Essentially, it runs a series of tests on the service you request, hands you the test results and says, “The problem’s in here someplace. Good luck.”

What Kind of Information MOSDAL Gives You

Once you’ve selected a service to test, entered your login & password (not required every time) and hit Run, MOSDAL will take a few moments to conduct its tests.

When done, you’ll receive reports in the form of text files grouped in folders. I ran a test on my Active Directory connection as an example. (I don’t use Office 365 on this machine, but I do have a live Active Directory connection!)

The folders are:

  1. Admin_Applications
  2. Network_Tests
  3. System_Information
  4. User_Applications

Each has subfolders and sub-subfolders, to identify specifically what the text file they (eventually) contain talks about.

The end result is a large group of text files with huge amounts of system & network data in them. Being plain text, it’s easy to search through them for whatever issue you’re having with your Lync Online or DNS setup.

However, the sheer number of files & folders is frustrating. There’s no overview report, no callout of a big issue…nothing like that. MOSDAL creates an information dump. Which may not be what you want when you’re scrambling to find & fix a single issue.

For instance, here’s the sum total of the “O365_Sign_In_Assistant” log file:

Starting MSO IDCRL Sign-In Assistant Configuration Data
Microsoft Online Services IDCRL Not Installed – No registry key
Completed MSO IDCRL Sign-In Assistant Configuration Data
Module Execution Time was: 0 minutes and 0 seconds.

This file was 3 folders down.

MOSDAL is a very useful tool for collecting diagnostic information. Its only caveat is that it leaves sifting through all that information up to the administrator.

Where to Find MOSDAL

The support toolkit is a free download:
Download MOSDAL Support Toolkit

You’ll need the .NET Framework 4 to run it. But you already had that, right?

NOTE: You’ll also find a training file at the URL above. I suggest downloading it as well – it has some useful reference points for where MOSDAL stores data, and a couple ways to make sense of it all.

Coming up we’ll have a post on either:

  • Online Directory Synchronization
  • OCSUMUtil

Have you used MOSDAL before? What for? And did you find the information you needed to resolve the issue?

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Examining Lync's Connection Tools: TRIPP

Lync Online, Voice over IP

I’m kicking off a new series of posts this week. We’re examining the connection tools available to Lync Server and Lync Online administrators.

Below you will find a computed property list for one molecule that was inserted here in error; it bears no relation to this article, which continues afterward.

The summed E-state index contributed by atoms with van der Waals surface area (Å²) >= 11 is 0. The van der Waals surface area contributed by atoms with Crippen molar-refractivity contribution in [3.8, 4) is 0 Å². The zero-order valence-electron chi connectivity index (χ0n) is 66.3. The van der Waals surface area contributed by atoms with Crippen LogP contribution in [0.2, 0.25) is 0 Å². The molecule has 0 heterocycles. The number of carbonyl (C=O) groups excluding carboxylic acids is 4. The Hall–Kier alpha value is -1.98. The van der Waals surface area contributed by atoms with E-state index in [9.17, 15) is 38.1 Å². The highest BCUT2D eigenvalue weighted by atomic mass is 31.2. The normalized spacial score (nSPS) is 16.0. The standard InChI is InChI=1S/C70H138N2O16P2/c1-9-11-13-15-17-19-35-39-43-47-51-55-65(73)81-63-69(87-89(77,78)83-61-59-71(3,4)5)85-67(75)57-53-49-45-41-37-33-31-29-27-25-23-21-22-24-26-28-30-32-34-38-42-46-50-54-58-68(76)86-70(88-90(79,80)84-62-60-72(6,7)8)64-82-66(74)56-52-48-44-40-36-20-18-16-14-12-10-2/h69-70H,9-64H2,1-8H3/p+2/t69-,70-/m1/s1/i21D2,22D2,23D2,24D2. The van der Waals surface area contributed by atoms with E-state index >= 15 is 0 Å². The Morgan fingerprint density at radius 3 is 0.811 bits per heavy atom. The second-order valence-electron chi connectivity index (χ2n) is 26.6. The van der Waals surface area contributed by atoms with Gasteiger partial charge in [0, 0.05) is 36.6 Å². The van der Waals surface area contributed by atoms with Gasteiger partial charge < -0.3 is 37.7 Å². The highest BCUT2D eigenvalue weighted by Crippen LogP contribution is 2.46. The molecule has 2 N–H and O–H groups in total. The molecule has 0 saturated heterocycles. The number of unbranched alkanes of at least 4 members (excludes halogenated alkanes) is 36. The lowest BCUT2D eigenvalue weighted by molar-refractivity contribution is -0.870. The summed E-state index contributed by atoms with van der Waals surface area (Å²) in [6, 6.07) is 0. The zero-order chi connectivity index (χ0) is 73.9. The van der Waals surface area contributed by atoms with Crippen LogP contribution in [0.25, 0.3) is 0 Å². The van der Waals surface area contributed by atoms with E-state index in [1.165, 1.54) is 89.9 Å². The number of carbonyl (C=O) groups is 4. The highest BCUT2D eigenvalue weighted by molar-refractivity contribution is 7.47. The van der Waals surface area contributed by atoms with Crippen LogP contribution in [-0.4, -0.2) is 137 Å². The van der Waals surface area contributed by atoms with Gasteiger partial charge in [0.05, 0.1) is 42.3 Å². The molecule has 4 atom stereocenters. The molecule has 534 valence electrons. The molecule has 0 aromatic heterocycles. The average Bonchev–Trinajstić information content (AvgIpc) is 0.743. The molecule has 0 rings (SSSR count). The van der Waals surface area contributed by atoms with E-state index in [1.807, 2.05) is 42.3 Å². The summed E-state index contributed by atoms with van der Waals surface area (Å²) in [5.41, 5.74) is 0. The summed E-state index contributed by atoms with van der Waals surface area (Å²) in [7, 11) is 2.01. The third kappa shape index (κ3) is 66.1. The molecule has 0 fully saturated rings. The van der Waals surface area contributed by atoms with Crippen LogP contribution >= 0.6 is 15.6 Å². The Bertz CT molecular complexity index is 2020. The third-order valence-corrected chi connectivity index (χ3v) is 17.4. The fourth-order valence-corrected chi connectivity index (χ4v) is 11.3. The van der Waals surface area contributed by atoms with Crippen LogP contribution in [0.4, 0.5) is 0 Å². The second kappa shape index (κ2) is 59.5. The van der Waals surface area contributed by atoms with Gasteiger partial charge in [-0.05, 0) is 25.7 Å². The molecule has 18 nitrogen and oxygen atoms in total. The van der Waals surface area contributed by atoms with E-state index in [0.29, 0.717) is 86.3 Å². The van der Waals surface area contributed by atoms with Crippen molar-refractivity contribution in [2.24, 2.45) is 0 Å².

These tools are made to help you identify many different connection & issues between clients, Lync Servers, Exchange, the PSTN and so on. As such, they’re extremely important for new Lync systems. Help you iron out any kinks lingering in the connections.

In the “Examining Lync’s Connection Tools” series, we’ll cover:

  • TRIPP
  • Online Directory Synchronization
  • MOSDAL
  • OCSUMUtil

(Not necessarily in this order.)

Today we’re focusing on TRIPP.

What Does TRIPP Mean?

TRIPP stands for Transport Reliability IP Probe.


It’s meant for use with Lync Online subscribers.

When You Need to Use It

At some point, every Lync user has experienced a garbled call or a video conference that lost picture. When you experience poor audio or video quality in Lync Online, TRIPP will help you locate the problem.

What TRIPP Does – Tests Connection Quality

TRIPP runs a trio of tests on your Internet connection to the Lync Online datacenter. These tests measure connection speed, bandwidth, available ports, routing, and so on. TRIPP looks for potential obstacles to a good solid VoIP connection, such as packet loss, jitter, closed ports or bad routes.

Where to Find TRIPP

TRIPP is an online tool. (Handy; no install required.) Microsoft has placed it on several websites. Use the one closest to you from this list:

What Kind of Information TRIPP Gives You

I ran a test on my own connection to the Singapore TRIPP page. Now, I don’t use Lync Online, and Singapore’s pretty far away from California. I did this just so we could see the potentialities of connection trouble.

Here are my TRIPP results:

The Consistency of Service result was 59%. It’s marked in yellow. Which means TRIPP thinks my connection to the Lync Online service is all right for VoIP, but calls may break up now & then.

Everything else is green – good to go!

Like many other Microsoft tools, TRIPP focuses on a specific type of issue: Voice over IP connection speed and quality for Lync Online. Lync Server’s connections must be tested by another tool.

We’ll get to that as the Connection Tools series continues! Join us here next week for the next post.

Lync Online – Transport Reliability IP Probe (TRIPP): Technet Blogs

“You experience poor audio or video quality in Lync Online” – Microsoft Support

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What Monitoring Server Monitors – and What It Doesn't (2013 Version)